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Some of the Tyll family moved to Ireland, but this topic is not covered in this excerpt. Another 45 words(3 lines of text) about their life in Ireland is included in all our PDF Extended History products.

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For many English families, the social climate in England was oppressive and lacked opportunity for change. For such families, the shores of Ireland, Australia, and the New World beckoned. They left their homeland at great expense in ships that were overcrowded and full of disease. Many arrived after the long voyage sick, starving, and without a penny. But even those were greeted with greater opportunity than they could have experienced back home. Numerous English settlers who arrived in the United States and Canada at this time went on to make important contributions to the developing cultures of those countries. Many of those families went on to make significant contributions to the rapidly developing colonies in which they settled. Early North American records indicate many people bearing the name Tyll were among those contributors:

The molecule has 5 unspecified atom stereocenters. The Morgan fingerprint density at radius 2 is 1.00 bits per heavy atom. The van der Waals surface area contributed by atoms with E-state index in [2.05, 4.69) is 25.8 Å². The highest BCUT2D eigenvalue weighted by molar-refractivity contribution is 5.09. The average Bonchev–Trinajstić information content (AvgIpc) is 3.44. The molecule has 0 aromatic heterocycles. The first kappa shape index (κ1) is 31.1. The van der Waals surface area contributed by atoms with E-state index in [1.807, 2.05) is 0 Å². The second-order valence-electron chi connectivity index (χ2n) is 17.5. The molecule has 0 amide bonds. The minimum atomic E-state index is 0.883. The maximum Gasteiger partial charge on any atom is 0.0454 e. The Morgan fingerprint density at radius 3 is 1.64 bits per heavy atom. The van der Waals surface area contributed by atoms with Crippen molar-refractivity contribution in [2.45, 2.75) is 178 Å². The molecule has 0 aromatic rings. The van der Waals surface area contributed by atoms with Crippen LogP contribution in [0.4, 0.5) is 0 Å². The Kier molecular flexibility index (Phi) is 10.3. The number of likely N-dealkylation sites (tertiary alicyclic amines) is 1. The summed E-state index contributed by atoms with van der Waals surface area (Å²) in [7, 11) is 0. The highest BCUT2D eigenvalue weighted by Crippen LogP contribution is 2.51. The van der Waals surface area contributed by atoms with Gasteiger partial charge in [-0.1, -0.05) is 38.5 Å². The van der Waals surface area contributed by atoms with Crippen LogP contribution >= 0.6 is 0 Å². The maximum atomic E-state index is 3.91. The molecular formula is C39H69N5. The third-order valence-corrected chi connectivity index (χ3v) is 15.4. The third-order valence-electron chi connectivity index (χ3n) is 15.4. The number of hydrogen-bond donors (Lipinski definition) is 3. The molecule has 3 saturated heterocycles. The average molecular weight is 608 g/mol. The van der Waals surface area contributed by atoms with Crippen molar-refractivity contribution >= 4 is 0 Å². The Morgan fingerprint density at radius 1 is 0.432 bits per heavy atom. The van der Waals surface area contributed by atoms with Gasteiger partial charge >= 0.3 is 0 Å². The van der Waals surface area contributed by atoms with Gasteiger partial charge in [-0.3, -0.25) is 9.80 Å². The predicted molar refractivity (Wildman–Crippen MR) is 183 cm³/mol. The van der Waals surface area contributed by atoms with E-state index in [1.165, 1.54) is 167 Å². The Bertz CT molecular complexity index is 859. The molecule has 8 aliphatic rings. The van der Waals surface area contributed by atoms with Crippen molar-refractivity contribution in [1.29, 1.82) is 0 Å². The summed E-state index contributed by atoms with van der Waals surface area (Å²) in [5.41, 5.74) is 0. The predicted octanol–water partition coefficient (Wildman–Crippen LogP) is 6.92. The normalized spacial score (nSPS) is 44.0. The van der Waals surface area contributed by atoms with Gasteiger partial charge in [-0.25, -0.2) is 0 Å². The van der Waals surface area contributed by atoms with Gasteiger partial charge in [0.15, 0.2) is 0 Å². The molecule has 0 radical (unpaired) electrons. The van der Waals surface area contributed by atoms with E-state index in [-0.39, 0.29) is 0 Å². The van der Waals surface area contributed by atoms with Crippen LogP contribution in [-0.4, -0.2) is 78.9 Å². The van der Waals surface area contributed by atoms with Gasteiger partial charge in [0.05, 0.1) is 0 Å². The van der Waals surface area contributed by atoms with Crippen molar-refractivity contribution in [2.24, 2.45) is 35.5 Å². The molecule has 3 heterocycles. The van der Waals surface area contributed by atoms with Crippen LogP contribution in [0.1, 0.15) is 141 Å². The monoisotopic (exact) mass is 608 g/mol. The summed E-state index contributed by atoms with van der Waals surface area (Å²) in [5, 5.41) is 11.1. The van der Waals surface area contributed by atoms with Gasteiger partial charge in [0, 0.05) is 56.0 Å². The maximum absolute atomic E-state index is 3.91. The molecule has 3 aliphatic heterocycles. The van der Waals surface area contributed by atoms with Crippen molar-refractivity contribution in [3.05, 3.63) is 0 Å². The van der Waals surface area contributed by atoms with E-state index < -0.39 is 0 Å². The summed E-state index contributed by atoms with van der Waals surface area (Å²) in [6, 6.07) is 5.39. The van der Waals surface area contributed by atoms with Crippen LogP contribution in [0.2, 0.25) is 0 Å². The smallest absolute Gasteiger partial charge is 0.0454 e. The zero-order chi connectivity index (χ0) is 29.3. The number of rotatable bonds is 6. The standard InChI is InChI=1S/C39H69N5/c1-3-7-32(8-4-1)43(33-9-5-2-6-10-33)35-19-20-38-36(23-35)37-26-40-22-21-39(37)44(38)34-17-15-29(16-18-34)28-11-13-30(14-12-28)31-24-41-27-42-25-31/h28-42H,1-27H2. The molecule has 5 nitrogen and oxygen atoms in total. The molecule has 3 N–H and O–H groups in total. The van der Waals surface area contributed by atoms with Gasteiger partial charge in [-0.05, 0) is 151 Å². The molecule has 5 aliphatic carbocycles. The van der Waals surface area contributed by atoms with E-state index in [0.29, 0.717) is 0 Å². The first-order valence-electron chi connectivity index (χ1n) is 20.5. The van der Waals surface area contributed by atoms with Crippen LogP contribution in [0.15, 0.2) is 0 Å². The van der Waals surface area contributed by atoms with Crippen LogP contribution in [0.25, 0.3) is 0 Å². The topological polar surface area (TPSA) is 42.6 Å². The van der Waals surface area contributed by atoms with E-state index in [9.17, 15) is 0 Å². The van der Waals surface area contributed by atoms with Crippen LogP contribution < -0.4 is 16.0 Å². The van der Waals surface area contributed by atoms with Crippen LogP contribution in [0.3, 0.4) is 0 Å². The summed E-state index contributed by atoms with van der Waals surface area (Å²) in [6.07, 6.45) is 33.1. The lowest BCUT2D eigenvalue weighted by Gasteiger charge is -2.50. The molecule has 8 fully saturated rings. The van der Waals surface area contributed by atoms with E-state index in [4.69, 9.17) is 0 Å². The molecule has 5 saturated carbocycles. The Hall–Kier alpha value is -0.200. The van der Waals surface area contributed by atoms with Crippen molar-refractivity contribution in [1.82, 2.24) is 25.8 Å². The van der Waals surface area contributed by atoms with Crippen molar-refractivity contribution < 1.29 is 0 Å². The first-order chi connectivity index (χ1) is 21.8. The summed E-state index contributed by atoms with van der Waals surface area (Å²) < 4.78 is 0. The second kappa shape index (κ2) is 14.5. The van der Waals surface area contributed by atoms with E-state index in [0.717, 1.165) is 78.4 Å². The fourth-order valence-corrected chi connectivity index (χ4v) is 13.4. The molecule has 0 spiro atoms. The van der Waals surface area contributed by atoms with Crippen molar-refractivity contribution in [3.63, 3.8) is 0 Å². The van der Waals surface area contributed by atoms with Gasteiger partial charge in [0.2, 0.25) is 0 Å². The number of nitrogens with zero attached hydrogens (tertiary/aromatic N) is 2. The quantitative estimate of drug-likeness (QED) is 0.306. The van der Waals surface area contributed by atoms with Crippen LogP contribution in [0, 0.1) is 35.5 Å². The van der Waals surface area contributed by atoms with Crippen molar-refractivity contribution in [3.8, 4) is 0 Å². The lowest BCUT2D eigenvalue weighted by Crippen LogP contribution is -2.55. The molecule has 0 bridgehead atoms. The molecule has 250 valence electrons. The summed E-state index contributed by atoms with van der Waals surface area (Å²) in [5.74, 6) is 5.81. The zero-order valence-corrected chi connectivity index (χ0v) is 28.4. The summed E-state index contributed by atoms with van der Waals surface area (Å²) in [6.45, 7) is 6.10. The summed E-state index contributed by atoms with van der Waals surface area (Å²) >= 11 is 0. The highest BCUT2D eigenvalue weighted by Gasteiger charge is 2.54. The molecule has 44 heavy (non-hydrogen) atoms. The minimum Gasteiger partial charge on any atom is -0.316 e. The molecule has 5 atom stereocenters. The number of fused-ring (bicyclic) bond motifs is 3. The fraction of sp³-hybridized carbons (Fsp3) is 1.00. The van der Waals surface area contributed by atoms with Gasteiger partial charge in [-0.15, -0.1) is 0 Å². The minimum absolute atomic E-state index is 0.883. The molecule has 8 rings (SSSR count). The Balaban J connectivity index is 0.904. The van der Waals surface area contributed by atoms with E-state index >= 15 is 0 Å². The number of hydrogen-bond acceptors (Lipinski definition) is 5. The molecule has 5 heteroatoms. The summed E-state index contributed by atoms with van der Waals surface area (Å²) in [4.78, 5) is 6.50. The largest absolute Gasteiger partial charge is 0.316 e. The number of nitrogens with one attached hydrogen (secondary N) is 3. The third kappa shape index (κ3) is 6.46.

Tyll Settlers in United States in the 20th Century


  • Salomon Tyll, aged 19, who arrived in America from Grzymalow, Austria, in 1909
  • Arthur Tyll, aged 28, who arrived in America from Schmoelin, Germany, in 1923
  • Elisabeth Tyll, aged 17, who arrived in America from Schmoelln, Germany, in 1923
  • Hugo Tyll, aged 32, who arrived in America from Chemnitz, Germany, in 1923

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  • Al Tyll, American water skier who competed in Masters Tournaments in the 1960s, winner of four consecutive National Championships from 1962 through 1965, inducted into the Water Skiing Hall of Fame in 1994
  • Edward Tyll (b. 1956), American comedian and radio personality
  • Axel Tyll (b. 1953), German footballer


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  1. ^ The Norman People and Their Existing Descendants in the British Dominions and the United States Of America. Baltimore: Genealogical Publishing, 1975. Print. (ISBN 0-8063-0636-X)